“Most colleges and universities aren’t able to sustain an event that late in the year,” Campbell said. “It means that our job market is really, really strong and that there are opportunities year-round. There is always hiring happening here.

“It helps when graduates put in some effort and are flexible about where they’re willing to work and look at medium-sized organizations.”

Tran upped her career fair game after attending one that resulted in no offers. So for the next one, instead of showing up an hour after it started, she showed up two hours early. She spent more time on a professional appearance. She honed an informative yet tight elevator pitch.

“I really wanted to be recognized,” Tran said. “You have to be able to take what you failed from and jump back from it.”

The daughter of immigrants and the middle of five children, Tran was the first of the five to complete high school. At 19, while attending Northern Virginia Community College (NOVA), she gave birth to a daughter, Collette. She graduated from NOVA with an associate of science degree, and examined her options.

“I knew that Mason and going to college was the only way to get to the future that I wanted,” she said. That includes her concentration in cyber security, with a minor in criminology, law and society.

Tran works with Mason tutors, mentors, teaching assistants to make sure she understands the course material. She color-codes priorities. She budgets her social time frugally, often focusing on events hosted by campus organizations she supports, such as the Vietnamese Student Association, the Filipino Cultural Association and the Society of Women Engineers.

Her best friend? LinkedIn.

Drawing from her own experiences and other resources, Tran has compiled a detailed checklist for job seekers, a list of tips that includes choosing attire, identifying prospective employers, and showing up with the proper materials. She does not judge the approach of other students but can see where a few simple but key adjustments—starting with utilizing University Career Services—could enhance their prospects.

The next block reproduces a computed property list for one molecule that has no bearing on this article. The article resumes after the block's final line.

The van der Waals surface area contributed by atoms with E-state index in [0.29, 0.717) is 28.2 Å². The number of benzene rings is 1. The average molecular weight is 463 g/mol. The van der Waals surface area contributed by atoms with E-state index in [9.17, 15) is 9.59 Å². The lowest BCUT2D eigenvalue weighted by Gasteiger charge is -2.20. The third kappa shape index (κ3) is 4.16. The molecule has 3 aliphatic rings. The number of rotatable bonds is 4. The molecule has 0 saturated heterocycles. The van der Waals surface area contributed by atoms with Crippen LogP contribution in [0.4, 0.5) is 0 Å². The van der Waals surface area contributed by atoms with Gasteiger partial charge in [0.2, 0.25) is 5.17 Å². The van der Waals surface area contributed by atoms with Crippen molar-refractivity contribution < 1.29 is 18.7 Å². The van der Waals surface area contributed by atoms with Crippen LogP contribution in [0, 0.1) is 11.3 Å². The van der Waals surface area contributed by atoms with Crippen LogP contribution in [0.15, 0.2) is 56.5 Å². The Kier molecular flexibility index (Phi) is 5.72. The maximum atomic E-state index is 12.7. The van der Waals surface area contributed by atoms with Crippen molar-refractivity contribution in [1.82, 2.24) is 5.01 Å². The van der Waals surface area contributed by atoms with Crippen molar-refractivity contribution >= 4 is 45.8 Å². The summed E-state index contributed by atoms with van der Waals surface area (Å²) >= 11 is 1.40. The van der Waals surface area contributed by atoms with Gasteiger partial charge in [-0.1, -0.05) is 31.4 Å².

“I could have chosen not to go to school and to work full-time, but I know I’m capable of finishing the program and a degree,” Tran said. “I feel like I’m meant for more. I love the stability knowing for certain that I’ll graduate and people will hire me.

“Mason has opened many doors for me. I’m motivated to get to a leadership position one day. I know I can make a difference.”

Drawing from her own experiences and other resources, Tran has compiled a detailed checklist for job seekers, including tips on choosing attire, identifying prospective employers, and showing up with the proper materials.

Class of 2022 Survey Respondents Report

University Career Services annually polls the previous year's graduating class to see how their career is progressing. Graduates from the Class of 2022 reported:
  • a median salary of $72K
  • 89% in positions related to their career goals
  • 87% reported career advancement within six months of graduating
  • 86% work in the Washington, D.C., region
For more information on this survey, please check out Career Services' Data and Outcomes information.


This content appears in the Spring 2024 print edition of the Mason Spirit Magazine with the title "Getting the Job Done."